Saturday, December 18, 2010

Hollow Beams

Hollow crossbeams (iako, kiato, aka) are a good way to save weight without losing strength or stiffness.  In the first photo, a 5/8" (16mm) board has been clamped to locater blocks screwed to the workbench.  Spacer blocking is glued to the interior surface at regular intervals and importantly where the beam crosses the gunwales of the canoe.

The top member of the beam is another 5/8" thick board and is glued and clamped to the spacer blocks.

Solid blocking at the ama end of the beam is longer to take an inserted dowel later.

1/4" (6mm) or 3/16" (4mm) plywood is glued and nailed (or stapled) to both sides of the beam.  After the glue under the first layer of  plywood has cured, remove the clamps and put plywood on the other side.  I can't remember how much springback there was, but is was not much.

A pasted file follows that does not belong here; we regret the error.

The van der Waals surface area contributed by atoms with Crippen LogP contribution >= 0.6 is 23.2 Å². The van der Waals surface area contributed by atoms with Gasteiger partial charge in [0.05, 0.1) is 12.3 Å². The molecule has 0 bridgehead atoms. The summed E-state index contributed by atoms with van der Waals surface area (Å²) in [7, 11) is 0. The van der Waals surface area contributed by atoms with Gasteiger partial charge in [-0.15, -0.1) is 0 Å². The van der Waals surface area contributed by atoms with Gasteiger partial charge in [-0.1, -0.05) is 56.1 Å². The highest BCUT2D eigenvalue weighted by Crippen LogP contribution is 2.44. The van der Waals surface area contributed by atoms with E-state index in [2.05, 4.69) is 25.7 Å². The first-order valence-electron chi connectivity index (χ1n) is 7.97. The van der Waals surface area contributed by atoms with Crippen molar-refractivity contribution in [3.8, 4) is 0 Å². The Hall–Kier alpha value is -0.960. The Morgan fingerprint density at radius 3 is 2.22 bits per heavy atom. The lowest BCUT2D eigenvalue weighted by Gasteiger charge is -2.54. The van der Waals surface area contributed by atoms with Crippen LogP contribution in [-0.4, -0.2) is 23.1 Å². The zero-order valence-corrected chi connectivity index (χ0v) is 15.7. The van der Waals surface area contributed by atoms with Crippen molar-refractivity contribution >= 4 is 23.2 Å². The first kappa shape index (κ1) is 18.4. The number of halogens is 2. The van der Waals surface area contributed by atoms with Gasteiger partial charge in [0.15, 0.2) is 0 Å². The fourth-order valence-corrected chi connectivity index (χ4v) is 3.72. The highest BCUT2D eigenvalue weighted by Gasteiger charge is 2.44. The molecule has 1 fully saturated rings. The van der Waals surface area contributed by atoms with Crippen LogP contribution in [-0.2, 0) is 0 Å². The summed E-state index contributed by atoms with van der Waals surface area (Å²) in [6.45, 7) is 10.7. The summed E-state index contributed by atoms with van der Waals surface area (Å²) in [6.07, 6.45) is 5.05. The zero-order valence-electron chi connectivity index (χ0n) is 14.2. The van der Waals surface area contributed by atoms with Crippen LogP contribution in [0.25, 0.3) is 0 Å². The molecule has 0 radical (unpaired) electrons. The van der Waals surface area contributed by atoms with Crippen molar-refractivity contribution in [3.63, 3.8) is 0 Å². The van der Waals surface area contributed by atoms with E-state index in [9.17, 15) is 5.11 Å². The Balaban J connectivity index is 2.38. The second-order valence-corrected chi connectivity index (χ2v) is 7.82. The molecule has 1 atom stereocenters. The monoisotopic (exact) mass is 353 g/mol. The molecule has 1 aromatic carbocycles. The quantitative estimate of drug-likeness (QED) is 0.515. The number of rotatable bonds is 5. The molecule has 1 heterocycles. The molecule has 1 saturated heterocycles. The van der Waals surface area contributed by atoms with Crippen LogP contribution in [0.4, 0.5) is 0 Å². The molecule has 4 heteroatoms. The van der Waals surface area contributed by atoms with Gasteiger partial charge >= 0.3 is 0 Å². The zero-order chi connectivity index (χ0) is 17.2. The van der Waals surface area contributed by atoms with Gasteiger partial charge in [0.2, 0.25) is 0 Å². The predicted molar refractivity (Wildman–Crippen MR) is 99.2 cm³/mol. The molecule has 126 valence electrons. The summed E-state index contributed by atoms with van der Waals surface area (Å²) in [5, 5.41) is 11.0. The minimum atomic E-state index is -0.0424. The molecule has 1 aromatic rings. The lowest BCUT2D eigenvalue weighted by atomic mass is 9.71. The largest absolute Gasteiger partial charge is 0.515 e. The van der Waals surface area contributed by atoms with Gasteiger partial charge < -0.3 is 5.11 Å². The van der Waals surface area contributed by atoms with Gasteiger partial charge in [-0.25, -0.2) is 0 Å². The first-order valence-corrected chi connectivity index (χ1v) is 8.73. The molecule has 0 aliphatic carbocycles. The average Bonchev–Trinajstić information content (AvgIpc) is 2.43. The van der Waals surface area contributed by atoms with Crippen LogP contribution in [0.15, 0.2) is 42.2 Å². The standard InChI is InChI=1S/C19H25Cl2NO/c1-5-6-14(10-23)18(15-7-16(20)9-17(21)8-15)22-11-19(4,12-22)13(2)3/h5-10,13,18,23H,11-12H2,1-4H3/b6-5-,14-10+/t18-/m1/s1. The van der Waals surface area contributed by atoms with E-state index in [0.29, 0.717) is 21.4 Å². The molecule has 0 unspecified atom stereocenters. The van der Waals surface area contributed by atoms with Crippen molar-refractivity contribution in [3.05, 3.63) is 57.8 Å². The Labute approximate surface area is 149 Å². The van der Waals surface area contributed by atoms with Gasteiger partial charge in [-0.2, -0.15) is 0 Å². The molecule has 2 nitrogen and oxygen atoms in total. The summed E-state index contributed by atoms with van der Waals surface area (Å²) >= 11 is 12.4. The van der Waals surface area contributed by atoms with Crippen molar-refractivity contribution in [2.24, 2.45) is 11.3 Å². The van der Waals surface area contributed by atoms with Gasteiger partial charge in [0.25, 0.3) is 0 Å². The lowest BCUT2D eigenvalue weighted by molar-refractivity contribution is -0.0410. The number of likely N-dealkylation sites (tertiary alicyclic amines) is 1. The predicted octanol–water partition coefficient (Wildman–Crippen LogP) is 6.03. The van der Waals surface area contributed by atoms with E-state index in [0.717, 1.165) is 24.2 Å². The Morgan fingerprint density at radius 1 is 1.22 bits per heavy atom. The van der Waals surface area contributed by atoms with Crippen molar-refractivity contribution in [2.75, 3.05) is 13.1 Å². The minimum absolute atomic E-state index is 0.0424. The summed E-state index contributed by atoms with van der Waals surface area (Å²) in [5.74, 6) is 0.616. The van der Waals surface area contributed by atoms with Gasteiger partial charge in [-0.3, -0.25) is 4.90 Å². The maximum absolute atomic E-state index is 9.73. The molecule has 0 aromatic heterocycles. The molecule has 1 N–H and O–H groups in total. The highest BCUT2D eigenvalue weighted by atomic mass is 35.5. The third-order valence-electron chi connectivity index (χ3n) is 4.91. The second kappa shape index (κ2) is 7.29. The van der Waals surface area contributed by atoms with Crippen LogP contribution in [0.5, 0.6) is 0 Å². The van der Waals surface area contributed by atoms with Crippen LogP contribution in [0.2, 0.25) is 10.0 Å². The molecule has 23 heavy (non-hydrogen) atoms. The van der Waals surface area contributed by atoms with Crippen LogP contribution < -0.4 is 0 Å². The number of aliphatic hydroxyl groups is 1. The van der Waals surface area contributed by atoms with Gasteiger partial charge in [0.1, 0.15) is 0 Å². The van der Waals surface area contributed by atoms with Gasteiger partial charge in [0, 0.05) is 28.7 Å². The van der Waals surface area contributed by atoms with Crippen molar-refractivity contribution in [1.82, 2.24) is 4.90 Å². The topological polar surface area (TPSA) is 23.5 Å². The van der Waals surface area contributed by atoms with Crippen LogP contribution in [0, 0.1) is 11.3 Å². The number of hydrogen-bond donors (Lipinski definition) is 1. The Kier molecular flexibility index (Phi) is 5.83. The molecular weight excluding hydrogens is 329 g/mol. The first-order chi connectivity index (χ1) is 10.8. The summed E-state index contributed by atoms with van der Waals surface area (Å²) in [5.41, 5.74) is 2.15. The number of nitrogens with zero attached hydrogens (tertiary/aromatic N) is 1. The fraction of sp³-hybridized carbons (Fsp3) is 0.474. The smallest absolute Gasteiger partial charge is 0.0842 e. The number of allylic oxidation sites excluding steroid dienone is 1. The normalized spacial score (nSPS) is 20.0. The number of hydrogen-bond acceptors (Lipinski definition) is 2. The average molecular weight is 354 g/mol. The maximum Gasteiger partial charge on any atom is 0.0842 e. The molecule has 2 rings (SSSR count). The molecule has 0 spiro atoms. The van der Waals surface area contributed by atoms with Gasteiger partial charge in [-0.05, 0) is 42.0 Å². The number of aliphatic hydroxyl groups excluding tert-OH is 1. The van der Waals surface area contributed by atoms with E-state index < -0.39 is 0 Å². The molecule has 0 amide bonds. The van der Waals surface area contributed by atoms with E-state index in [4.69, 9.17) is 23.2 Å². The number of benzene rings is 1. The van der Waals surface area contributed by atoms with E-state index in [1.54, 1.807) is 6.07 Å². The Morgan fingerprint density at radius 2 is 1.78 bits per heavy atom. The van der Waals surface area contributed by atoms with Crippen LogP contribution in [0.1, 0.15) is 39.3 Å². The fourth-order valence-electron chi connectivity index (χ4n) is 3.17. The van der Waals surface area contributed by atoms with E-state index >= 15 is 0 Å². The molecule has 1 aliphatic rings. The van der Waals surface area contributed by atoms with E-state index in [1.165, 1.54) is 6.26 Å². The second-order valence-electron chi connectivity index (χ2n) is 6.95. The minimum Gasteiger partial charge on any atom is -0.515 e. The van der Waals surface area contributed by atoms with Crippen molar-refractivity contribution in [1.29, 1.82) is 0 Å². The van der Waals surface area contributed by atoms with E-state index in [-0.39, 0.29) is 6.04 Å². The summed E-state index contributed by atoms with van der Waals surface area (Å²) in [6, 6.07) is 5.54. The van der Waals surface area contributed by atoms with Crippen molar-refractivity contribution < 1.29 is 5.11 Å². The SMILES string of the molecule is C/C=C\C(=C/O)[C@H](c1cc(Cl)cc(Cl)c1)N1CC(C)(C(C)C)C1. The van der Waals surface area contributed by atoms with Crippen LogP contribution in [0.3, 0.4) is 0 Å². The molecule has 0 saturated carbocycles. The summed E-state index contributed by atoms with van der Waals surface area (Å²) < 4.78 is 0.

A hardwood dowel (old shovel handle) is glued into the end of the beam for a Wa'apa style connection.  The end of the beam will later be finished with several wraps of fiberglass to prevent splitting.
These are the beams I've been using for several years on my Wa'apa canoe.

Wednesday, December 8, 2010

Wa'apa missing

Stephen Sleight's 16' Wa'apa has taken from the beach in Maui and he's like to have it back.  Contact me if you have any information.
Meanwhile Stephen has built a smaller 12' version of a Wa'apa or Tamanu out of two sheets of plywood.

Stephen built an 18' T2 several years ago and now needs to sell it.  Contact me if you are interested.